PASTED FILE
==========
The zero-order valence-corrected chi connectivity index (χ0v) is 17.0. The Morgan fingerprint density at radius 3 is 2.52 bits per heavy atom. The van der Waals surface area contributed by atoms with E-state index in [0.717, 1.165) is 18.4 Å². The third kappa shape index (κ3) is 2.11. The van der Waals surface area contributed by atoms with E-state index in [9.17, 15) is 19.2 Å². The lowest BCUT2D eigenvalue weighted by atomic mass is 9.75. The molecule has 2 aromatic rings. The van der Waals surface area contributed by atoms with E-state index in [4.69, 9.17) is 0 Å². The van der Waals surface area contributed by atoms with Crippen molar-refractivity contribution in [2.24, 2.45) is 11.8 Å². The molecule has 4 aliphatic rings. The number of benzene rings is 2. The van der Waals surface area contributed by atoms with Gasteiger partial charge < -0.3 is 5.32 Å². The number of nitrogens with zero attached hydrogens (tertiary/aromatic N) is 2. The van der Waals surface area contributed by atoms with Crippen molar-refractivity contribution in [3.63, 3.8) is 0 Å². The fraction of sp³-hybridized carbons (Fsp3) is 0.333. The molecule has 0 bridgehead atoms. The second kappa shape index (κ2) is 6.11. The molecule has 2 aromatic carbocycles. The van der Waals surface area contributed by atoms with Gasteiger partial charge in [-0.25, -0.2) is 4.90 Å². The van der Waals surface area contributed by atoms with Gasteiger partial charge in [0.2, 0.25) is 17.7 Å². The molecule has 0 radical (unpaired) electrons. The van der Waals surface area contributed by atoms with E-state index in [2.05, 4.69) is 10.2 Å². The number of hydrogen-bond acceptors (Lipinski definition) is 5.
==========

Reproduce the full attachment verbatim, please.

The zero-order valence-corrected chi connectivity index (χ0v) is 17.0. The Morgan fingerprint density at radius 3 is 2.52 bits per heavy atom. The van der Waals surface area contributed by atoms with E-state index in [0.717, 1.165) is 18.4 Å². The third kappa shape index (κ3) is 2.11. The van der Waals surface area contributed by atoms with E-state index in [9.17, 15) is 19.2 Å². The lowest BCUT2D eigenvalue weighted by atomic mass is 9.75. The molecule has 2 aromatic rings. The van der Waals surface area contributed by atoms with E-state index in [4.69, 9.17) is 0 Å². The van der Waals surface area contributed by atoms with Crippen molar-refractivity contribution in [2.24, 2.45) is 11.8 Å². The molecule has 4 aliphatic rings. The number of benzene rings is 2. The van der Waals surface area contributed by atoms with Gasteiger partial charge < -0.3 is 5.32 Å². The number of nitrogens with zero attached hydrogens (tertiary/aromatic N) is 2. The van der Waals surface area contributed by atoms with Crippen molar-refractivity contribution in [3.63, 3.8) is 0 Å². The fraction of sp³-hybridized carbons (Fsp3) is 0.333. The molecule has 0 bridgehead atoms. The second kappa shape index (κ2) is 6.11. The molecule has 2 aromatic carbocycles. The van der Waals surface area contributed by atoms with Gasteiger partial charge in [-0.25, -0.2) is 4.90 Å². The van der Waals surface area contributed by atoms with Gasteiger partial charge in [0.2, 0.25) is 17.7 Å². The molecule has 0 radical (unpaired) electrons. The van der Waals surface area contributed by atoms with E-state index in [2.05, 4.69) is 10.2 Å². The number of hydrogen-bond acceptors (Lipinski definition) is 5.